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Joel Edgerton – Paul
Carmen Ejogo – Sarah
Kelvin Harrison Jr. – Travis
Riley Keough – Kim
Christopher Abbott – Will
Nothing comes at night in this movie. Nothing.
I can’t stress enough how misleading the title of this production is. Or how incredibly uneventful it is with nothing more happening throughout than the lead character having bad dreams. And that is exactly what ‘comes at night’: nightmares. They’re not scary either.
Upon first seeing a poster for this I felt a flicker of delicious anticipation; this poster depicted a dark doorway with a male character facing it, holding a lantern. It looked spooky. Sinister. I couldn’t wait to see It Comes at Night. It looked set to be a fearful tale, yay!
..not only was I sat arms folded, bored shitless for 88 minutes, but it got to that point where I was aching to get out of the auditorium. That classic feeling of passing tedious stage and almost physically hurting..
Waiting outside a clothes store changing room for someone for a very long time.
Sat on an unmoving delayed train for minutes – which seem like hours – when you have somewhere to be.
Standing in a long queue at airport check-in.
Waiting for a bus longer than you expected.
That kind of tedious.
It almost hurt, watching this movie. In fact, I simply do not have the enthusiasm to pen a full review of it so this one’s going to be short. But if there is just one thing I can say about this movie it’s that absolutely NOTHING comes at night. Nothing. A good 85% of the film is set in a remote cabin-style house with its occupants either sitting at the dinner table eating food, or wandering around the woods outside.
And the remaining 15%?..
I suppose the remaining 15% can include the mystery surrounding the young family who turn up on the cabin’s doorstep halfway through. Although they add nothing more to the wake-like atmosphere than good looks, there is a scene towards the end of the movie which spikes intrigue amongst the characters.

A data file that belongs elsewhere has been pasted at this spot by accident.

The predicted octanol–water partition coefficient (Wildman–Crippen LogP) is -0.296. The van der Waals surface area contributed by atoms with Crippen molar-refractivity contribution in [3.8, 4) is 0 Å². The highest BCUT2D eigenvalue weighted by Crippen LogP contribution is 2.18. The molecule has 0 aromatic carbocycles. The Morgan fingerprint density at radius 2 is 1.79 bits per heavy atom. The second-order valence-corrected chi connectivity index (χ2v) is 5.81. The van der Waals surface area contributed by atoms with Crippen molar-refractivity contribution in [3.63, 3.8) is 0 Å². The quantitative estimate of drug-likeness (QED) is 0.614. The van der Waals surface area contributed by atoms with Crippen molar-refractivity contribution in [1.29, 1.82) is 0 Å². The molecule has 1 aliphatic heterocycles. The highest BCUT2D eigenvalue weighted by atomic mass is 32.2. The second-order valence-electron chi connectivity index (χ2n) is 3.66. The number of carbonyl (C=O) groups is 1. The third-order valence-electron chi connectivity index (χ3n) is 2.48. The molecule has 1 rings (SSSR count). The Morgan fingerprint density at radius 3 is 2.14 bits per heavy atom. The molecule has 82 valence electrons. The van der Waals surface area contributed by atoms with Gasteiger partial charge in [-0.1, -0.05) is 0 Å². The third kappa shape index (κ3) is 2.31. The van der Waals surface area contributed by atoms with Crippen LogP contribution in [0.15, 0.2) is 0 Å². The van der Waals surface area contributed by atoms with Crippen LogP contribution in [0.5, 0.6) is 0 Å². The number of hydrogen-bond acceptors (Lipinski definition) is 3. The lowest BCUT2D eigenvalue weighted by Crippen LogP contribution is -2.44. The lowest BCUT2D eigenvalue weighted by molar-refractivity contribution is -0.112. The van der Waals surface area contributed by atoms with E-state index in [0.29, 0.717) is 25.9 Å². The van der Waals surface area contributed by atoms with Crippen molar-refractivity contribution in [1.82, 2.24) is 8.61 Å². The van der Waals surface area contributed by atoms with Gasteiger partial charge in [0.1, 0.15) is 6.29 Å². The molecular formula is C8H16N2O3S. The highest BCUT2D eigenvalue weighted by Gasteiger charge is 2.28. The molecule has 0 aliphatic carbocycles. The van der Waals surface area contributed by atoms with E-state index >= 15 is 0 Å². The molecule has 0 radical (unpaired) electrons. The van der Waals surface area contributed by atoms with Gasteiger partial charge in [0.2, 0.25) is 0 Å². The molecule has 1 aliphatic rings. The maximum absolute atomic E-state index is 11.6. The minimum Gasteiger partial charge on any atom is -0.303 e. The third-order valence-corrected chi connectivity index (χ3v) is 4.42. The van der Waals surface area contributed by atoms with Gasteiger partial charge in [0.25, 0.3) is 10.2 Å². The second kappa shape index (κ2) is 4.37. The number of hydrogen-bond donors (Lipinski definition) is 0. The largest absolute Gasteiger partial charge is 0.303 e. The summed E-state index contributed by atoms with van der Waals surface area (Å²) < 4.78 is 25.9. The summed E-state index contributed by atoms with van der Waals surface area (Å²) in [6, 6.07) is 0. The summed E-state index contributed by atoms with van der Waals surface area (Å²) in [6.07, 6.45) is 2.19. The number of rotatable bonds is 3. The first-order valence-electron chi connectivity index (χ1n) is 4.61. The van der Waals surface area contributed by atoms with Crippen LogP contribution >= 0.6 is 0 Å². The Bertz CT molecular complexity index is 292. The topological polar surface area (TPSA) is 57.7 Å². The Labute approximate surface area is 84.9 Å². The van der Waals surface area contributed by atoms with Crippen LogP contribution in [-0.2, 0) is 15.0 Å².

Below is a screenshot of a brief text message conversation between myself and my friend Tony.
Tony also saw this movie:
Christ. Do I honestly have to do this?
Edgerton creates good tension as father Paul. And Abbott as Will has a good energy about him too. The scene involving one kidnapping and tying the other to a tree is acted very well, the two men radiating a air of testosterone that would make Jason Statham back down. It’s emotional stuff, engaging too. Top marks for the boys. But the women.. Jesus, Keough is very good as young mother Kim. The penultimate scene just before the credits roll see Kim experience something no woman ever should – and it is heartbreaking. Just hearing that scream tear from the the woman’s throat sent a shiver through me. Heart wrenching stuff there.
I cannot fault the talent of the cast at all. Sadly however, they were the exact sort of ensemble who should have been on stage in some sort of live theatre production instead of this. The talent was wasted here, these people were National Theatre material.
The review ends here. I literally have nothing more to say, other than this movie sums up the phrase ‘don’t judge a book by its cover’ – the other way round. Outside it looked superb, inside the actual product was terrible. It wasn’t as though the performances were bad either, the cast were fine. It was the way the movie was set and how it was filmed which let it down massively. Very poor direction and lack of anticipation made It Comes at Night possibly one of the worst, most tediously boring movies I’ve ever sat through.